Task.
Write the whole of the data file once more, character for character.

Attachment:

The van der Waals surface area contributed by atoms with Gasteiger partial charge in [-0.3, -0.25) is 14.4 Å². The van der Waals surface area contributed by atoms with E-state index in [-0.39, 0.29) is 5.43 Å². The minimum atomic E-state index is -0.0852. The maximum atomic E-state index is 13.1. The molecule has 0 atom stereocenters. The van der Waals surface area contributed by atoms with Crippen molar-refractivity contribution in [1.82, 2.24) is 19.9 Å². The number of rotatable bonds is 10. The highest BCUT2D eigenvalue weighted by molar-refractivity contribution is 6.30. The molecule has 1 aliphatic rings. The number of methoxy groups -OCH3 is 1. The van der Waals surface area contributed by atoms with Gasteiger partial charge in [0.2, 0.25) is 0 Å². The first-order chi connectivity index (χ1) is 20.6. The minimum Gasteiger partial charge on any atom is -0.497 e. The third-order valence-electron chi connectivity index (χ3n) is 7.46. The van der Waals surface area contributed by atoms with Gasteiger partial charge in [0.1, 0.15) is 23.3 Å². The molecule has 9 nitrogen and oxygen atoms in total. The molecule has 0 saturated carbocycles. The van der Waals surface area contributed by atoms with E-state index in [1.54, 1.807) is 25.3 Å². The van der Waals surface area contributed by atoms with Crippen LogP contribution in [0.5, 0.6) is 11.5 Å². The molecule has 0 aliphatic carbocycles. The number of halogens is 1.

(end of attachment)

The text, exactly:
The van der Waals surface area contributed by atoms with Gasteiger partial charge in [-0.3, -0.25) is 14.4 Å². The van der Waals surface area contributed by atoms with E-state index in [-0.39, 0.29) is 5.43 Å². The minimum atomic E-state index is -0.0852. The maximum atomic E-state index is 13.1. The molecule has 0 atom stereocenters. The van der Waals surface area contributed by atoms with Crippen molar-refractivity contribution in [1.82, 2.24) is 19.9 Å². The number of rotatable bonds is 10. The highest BCUT2D eigenvalue weighted by molar-refractivity contribution is 6.30. The molecule has 1 aliphatic rings. The number of methoxy groups -OCH3 is 1. The van der Waals surface area contributed by atoms with Gasteiger partial charge in [0.2, 0.25) is 0 Å². The first-order chi connectivity index (χ1) is 20.6. The minimum Gasteiger partial charge on any atom is -0.497 e. The third-order valence-electron chi connectivity index (χ3n) is 7.46. The van der Waals surface area contributed by atoms with Gasteiger partial charge in [0.1, 0.15) is 23.3 Å². The molecule has 9 nitrogen and oxygen atoms in total. The molecule has 0 saturated carbocycles. The van der Waals surface area contributed by atoms with E-state index in [1.54, 1.807) is 25.3 Å². The van der Waals surface area contributed by atoms with Crippen LogP contribution in [0.5, 0.6) is 11.5 Å². The molecule has 0 aliphatic carbocycles. The number of halogens is 1.